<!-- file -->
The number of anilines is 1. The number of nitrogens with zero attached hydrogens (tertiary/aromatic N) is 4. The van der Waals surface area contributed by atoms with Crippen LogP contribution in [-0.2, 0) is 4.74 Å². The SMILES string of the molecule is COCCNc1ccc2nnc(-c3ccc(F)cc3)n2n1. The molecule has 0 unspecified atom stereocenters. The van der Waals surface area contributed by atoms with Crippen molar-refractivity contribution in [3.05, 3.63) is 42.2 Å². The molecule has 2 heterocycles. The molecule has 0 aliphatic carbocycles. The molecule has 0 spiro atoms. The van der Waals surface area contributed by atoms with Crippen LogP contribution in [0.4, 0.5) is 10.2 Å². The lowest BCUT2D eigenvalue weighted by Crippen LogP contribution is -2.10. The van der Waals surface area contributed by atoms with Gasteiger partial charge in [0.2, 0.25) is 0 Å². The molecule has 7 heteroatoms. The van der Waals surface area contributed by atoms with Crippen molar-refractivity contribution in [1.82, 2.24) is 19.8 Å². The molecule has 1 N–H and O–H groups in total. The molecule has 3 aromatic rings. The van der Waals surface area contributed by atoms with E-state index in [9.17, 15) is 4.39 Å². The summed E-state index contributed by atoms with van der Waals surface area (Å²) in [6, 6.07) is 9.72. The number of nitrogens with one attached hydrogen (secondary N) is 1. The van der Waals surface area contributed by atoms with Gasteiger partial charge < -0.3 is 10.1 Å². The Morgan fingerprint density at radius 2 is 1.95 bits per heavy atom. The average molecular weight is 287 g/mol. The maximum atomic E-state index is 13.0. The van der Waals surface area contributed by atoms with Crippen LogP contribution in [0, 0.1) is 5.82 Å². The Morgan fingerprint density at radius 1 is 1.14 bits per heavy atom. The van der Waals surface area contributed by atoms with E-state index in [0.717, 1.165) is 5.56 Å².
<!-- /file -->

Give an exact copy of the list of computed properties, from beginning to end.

The number of anilines is 1. The number of nitrogens with zero attached hydrogens (tertiary/aromatic N) is 4. The van der Waals surface area contributed by atoms with Crippen LogP contribution in [-0.2, 0) is 4.74 Å². The SMILES string of the molecule is COCCNc1ccc2nnc(-c3ccc(F)cc3)n2n1. The molecule has 0 unspecified atom stereocenters. The van der Waals surface area contributed by atoms with Crippen molar-refractivity contribution in [3.05, 3.63) is 42.2 Å². The molecule has 2 heterocycles. The molecule has 0 aliphatic carbocycles. The molecule has 0 spiro atoms. The van der Waals surface area contributed by atoms with Crippen LogP contribution in [0.4, 0.5) is 10.2 Å². The lowest BCUT2D eigenvalue weighted by Crippen LogP contribution is -2.10. The van der Waals surface area contributed by atoms with Gasteiger partial charge in [0.2, 0.25) is 0 Å². The molecule has 7 heteroatoms. The van der Waals surface area contributed by atoms with Crippen molar-refractivity contribution in [1.82, 2.24) is 19.8 Å². The molecule has 1 N–H and O–H groups in total. The molecule has 3 aromatic rings. The van der Waals surface area contributed by atoms with E-state index in [9.17, 15) is 4.39 Å². The summed E-state index contributed by atoms with van der Waals surface area (Å²) in [6, 6.07) is 9.72. The number of nitrogens with one attached hydrogen (secondary N) is 1. The van der Waals surface area contributed by atoms with Gasteiger partial charge < -0.3 is 10.1 Å². The Morgan fingerprint density at radius 2 is 1.95 bits per heavy atom. The average molecular weight is 287 g/mol. The maximum atomic E-state index is 13.0. The van der Waals surface area contributed by atoms with Crippen LogP contribution in [0, 0.1) is 5.82 Å². The Morgan fingerprint density at radius 1 is 1.14 bits per heavy atom. The van der Waals surface area contributed by atoms with E-state index in [0.717, 1.165) is 5.56 Å².